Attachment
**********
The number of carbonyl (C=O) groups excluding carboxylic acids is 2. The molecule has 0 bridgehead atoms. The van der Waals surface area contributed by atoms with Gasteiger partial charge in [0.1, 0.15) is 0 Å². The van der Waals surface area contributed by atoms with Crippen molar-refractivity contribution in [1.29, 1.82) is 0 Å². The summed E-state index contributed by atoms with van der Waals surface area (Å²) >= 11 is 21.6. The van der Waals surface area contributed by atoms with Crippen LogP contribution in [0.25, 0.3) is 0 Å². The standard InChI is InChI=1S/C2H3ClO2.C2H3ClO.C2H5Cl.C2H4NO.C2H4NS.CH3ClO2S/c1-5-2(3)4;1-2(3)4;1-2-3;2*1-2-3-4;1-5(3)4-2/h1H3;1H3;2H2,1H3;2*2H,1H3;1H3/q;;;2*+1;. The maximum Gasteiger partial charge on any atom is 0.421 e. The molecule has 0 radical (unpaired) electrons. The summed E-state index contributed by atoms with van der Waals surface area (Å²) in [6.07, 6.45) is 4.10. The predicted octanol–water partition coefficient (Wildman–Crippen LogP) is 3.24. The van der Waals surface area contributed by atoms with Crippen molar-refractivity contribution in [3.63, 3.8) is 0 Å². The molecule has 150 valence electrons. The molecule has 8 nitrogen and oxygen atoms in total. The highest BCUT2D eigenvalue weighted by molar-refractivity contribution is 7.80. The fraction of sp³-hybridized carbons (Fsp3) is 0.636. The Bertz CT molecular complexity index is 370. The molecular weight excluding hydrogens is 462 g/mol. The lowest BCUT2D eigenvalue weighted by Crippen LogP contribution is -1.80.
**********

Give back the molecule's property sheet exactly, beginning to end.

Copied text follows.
The number of carbonyl (C=O) groups excluding carboxylic acids is 2. The molecule has 0 bridgehead atoms. The van der Waals surface area contributed by atoms with Gasteiger partial charge in [0.1, 0.15) is 0 Å². The van der Waals surface area contributed by atoms with Crippen molar-refractivity contribution in [1.29, 1.82) is 0 Å². The summed E-state index contributed by atoms with van der Waals surface area (Å²) >= 11 is 21.6. The van der Waals surface area contributed by atoms with Crippen LogP contribution in [0.25, 0.3) is 0 Å². The standard InChI is InChI=1S/C2H3ClO2.C2H3ClO.C2H5Cl.C2H4NO.C2H4NS.CH3ClO2S/c1-5-2(3)4;1-2(3)4;1-2-3;2*1-2-3-4;1-5(3)4-2/h1H3;1H3;2H2,1H3;2*2H,1H3;1H3/q;;;2*+1;. The maximum Gasteiger partial charge on any atom is 0.421 e. The molecule has 0 radical (unpaired) electrons. The summed E-state index contributed by atoms with van der Waals surface area (Å²) in [6.07, 6.45) is 4.10. The predicted octanol–water partition coefficient (Wildman–Crippen LogP) is 3.24. The van der Waals surface area contributed by atoms with Crippen molar-refractivity contribution in [3.63, 3.8) is 0 Å². The molecule has 150 valence electrons. The molecule has 8 nitrogen and oxygen atoms in total. The highest BCUT2D eigenvalue weighted by molar-refractivity contribution is 7.80. The fraction of sp³-hybridized carbons (Fsp3) is 0.636. The Bertz CT molecular complexity index is 370. The molecular weight excluding hydrogens is 462 g/mol. The lowest BCUT2D eigenvalue weighted by Crippen LogP contribution is -1.80.